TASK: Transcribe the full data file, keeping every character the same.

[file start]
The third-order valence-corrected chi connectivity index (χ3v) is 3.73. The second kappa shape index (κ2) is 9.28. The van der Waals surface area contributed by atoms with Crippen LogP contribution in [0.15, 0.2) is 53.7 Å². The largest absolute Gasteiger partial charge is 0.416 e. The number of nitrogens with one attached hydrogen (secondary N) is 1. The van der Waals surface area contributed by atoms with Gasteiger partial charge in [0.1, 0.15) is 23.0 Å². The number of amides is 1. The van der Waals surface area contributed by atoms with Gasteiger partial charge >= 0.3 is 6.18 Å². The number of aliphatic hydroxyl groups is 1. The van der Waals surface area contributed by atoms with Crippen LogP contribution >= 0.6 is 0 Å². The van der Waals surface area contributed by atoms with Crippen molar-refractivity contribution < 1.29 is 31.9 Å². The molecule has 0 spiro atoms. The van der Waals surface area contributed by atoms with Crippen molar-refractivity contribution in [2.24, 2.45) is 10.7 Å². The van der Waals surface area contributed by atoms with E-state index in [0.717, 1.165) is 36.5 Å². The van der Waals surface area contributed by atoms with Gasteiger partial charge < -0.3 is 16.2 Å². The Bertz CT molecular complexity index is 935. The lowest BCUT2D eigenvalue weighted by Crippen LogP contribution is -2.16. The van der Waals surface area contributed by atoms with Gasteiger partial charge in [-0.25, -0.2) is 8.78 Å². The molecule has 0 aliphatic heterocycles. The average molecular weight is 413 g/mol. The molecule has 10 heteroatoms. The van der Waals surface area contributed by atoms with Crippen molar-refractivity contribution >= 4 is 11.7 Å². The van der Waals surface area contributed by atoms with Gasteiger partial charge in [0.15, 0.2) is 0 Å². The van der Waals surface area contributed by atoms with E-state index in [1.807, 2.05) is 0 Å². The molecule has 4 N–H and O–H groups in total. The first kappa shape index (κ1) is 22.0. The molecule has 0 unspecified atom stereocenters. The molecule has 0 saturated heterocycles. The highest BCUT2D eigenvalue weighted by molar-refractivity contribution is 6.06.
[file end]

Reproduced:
The third-order valence-corrected chi connectivity index (χ3v) is 3.73. The second kappa shape index (κ2) is 9.28. The van der Waals surface area contributed by atoms with Crippen LogP contribution in [0.15, 0.2) is 53.7 Å². The largest absolute Gasteiger partial charge is 0.416 e. The number of nitrogens with one attached hydrogen (secondary N) is 1. The van der Waals surface area contributed by atoms with Gasteiger partial charge in [0.1, 0.15) is 23.0 Å². The number of amides is 1. The van der Waals surface area contributed by atoms with Gasteiger partial charge >= 0.3 is 6.18 Å². The number of aliphatic hydroxyl groups is 1. The van der Waals surface area contributed by atoms with Crippen LogP contribution >= 0.6 is 0 Å². The van der Waals surface area contributed by atoms with Crippen molar-refractivity contribution < 1.29 is 31.9 Å². The molecule has 0 spiro atoms. The van der Waals surface area contributed by atoms with Crippen molar-refractivity contribution in [2.24, 2.45) is 10.7 Å². The van der Waals surface area contributed by atoms with E-state index in [0.717, 1.165) is 36.5 Å². The van der Waals surface area contributed by atoms with Gasteiger partial charge < -0.3 is 16.2 Å². The Bertz CT molecular complexity index is 935. The lowest BCUT2D eigenvalue weighted by Crippen LogP contribution is -2.16. The van der Waals surface area contributed by atoms with Gasteiger partial charge in [-0.25, -0.2) is 8.78 Å². The molecule has 0 aliphatic heterocycles. The average molecular weight is 413 g/mol. The molecule has 10 heteroatoms. The van der Waals surface area contributed by atoms with Crippen molar-refractivity contribution >= 4 is 11.7 Å². The van der Waals surface area contributed by atoms with Gasteiger partial charge in [0.15, 0.2) is 0 Å². The van der Waals surface area contributed by atoms with E-state index in [1.807, 2.05) is 0 Å². The molecule has 4 N–H and O–H groups in total. The first kappa shape index (κ1) is 22.0. The molecule has 0 unspecified atom stereocenters. The molecule has 0 saturated heterocycles. The highest BCUT2D eigenvalue weighted by molar-refractivity contribution is 6.06.